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Jesus at the Auction

Do I hear a dollar for this Jesus?
Never been on a dashboard. 

Surely there’s one among you
who will make a small sacrifice to start

the bidding. We’ve more collectibles—Barbie
still in her box, Transformers—but first let’s tend

to Jesus. Just a dollar for Jesus. The gentleman
in the last row?  Friends don’t miss this

chance. Check those pockets.
Silver’s always good here.


My Uncle’s Hunting Trailer

1950’s Airstream, well-made, not like the junk
my mother lives in.  You take a pistol, gleaming

like a moccasin, from a blonde cabinet and we walk
through the cornfield to a line of locust trees

where you set a can on a stump. I don’t remember
pulling the trigger, but the pistol kicked hard,

the air exploded; I missed the can.   Maybe crows
whirled away,  maybe wind rustled stalks.  One shot

was enough, made me remember standing
at attention with the Junior Legion Drill team

as fathers fired their twenty-one gun salutes
on patriotic holidays.   Despite my attempt to stay

stiff, my heart always flinched.   I didn’t tell you
any of this. You were a good man.  We went

back to the trailer and soon your Jeep was heading
back to the town we once called home.


Meditation on the Bower’s House Trees

North of Athens, I’m troubled that I don’t know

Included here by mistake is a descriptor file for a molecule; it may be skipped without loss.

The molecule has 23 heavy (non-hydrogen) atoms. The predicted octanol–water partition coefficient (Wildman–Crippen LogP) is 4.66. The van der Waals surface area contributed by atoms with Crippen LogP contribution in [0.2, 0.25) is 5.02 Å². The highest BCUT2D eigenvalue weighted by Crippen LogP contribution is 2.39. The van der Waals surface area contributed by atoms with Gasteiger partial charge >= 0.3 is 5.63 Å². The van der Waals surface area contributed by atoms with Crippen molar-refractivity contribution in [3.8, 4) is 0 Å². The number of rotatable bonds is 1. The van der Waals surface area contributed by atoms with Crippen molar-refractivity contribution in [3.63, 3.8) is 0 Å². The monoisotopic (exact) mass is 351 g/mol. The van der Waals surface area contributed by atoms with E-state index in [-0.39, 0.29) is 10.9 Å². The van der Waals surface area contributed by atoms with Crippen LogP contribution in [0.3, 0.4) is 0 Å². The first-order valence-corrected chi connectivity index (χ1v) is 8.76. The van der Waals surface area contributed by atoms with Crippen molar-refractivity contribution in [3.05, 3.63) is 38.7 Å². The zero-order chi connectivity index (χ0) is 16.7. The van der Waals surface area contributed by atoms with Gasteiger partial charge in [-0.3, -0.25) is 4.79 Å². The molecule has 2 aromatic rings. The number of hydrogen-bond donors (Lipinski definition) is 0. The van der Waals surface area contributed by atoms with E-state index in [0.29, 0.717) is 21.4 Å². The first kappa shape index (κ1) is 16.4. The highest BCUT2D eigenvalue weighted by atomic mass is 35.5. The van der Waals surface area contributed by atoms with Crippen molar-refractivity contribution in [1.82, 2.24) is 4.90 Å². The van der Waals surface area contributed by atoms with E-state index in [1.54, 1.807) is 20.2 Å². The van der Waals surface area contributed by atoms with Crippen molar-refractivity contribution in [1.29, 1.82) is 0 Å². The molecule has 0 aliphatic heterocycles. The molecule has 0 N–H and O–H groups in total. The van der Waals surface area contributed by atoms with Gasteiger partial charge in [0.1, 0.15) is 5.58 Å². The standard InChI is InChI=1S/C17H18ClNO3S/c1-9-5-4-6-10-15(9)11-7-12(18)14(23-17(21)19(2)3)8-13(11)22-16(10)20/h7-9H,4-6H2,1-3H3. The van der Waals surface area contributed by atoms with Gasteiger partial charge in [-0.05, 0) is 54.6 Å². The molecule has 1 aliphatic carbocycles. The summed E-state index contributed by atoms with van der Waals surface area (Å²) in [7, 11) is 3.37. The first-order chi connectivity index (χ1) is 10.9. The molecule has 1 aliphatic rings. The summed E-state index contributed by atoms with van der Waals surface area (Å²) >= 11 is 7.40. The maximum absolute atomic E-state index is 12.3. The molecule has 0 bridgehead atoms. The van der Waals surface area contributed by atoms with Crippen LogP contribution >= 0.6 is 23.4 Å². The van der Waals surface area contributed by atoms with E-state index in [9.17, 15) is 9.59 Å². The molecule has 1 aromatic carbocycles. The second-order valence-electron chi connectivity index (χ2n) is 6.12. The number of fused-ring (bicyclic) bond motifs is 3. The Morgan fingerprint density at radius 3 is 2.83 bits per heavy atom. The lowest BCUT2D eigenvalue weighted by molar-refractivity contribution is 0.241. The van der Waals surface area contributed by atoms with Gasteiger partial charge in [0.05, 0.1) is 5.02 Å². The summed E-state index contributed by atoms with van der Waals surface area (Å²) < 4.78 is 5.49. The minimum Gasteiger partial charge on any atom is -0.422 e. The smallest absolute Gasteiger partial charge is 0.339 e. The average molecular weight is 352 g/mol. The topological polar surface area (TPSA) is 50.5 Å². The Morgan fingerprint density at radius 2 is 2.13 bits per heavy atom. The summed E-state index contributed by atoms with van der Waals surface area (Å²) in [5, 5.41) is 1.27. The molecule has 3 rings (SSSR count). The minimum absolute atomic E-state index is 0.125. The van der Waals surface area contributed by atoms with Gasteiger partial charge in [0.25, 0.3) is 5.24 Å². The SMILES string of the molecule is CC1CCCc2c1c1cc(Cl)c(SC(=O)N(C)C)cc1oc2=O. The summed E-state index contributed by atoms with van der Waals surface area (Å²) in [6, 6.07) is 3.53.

the names of these green and waxy trees.

Bamboo in the side yard seems out of place too. 
I’m a stranger here, crossed too many

flora lines. Thirty miles north,
mountains rise above Toccoa. 

I know little about tolerance and range,
but I believe that like us trees might find themselves

far from where seed books label home. Banana tree
in afternoon sun, sheltered from north wind.

Its fruit grows wild, small, 
                          never ripens.  


Driving Tevebaugh Hollow

On one side a small creek.
On both sides locust hills rise.
Sunlight trickles down broken shafts. 

Where the hollow widens, derricks
rust in briers and vines.  
They pumped thick crude

before Texas gushers and Gulf oil spills. 
Nothing moves today but my rental car
rising from the river to Ridge Road

where I meld into October
trees blazing red and gold,
and join the highway to Mars.


In Our Almost Lost Dream

Something is burning on the horizon,
maybe a grass fire, a small town
we once knew.  Then we enter
the courtyard of a narrow mansion
with many skylights; starlight
falls as we walk room to room. At
the end of each hallway we turn right.
A blue door opens into a party.  
A rich woman comes to us with crystal goblets
and says it’s too bad your grandfather
had to play the benefit on River Street tonight.
We know, somehow, to say yes.  


Rick Campbell’s most recent book is The History of Steel: A Selected Works (2014) from All Nations Press. His other books include Dixmont (2008), The Traveler’s Companion (2004), Setting The World In Order (2001), and A Day’s Work (2000).  He has edited two anthologies, Isle of Flowers and Snakebird,andhas been awarded a Pushcart Prize, an NEA Fellowship in Poetry, and two poetry fellowships from the Florida Arts Council. He’s published poems and essays in The Georgia Review, The Florida Review, Prairie Schooner, Fourth River, Kestrel, Puerto Del Sol, Story South,and other journals.  Campbell was the director of Anhinga Press for twenty years and is a founder and Board Member of the Florida Literary Arts Coalition.  He teaches English at Florida A&M University in Tallahassee, Florida.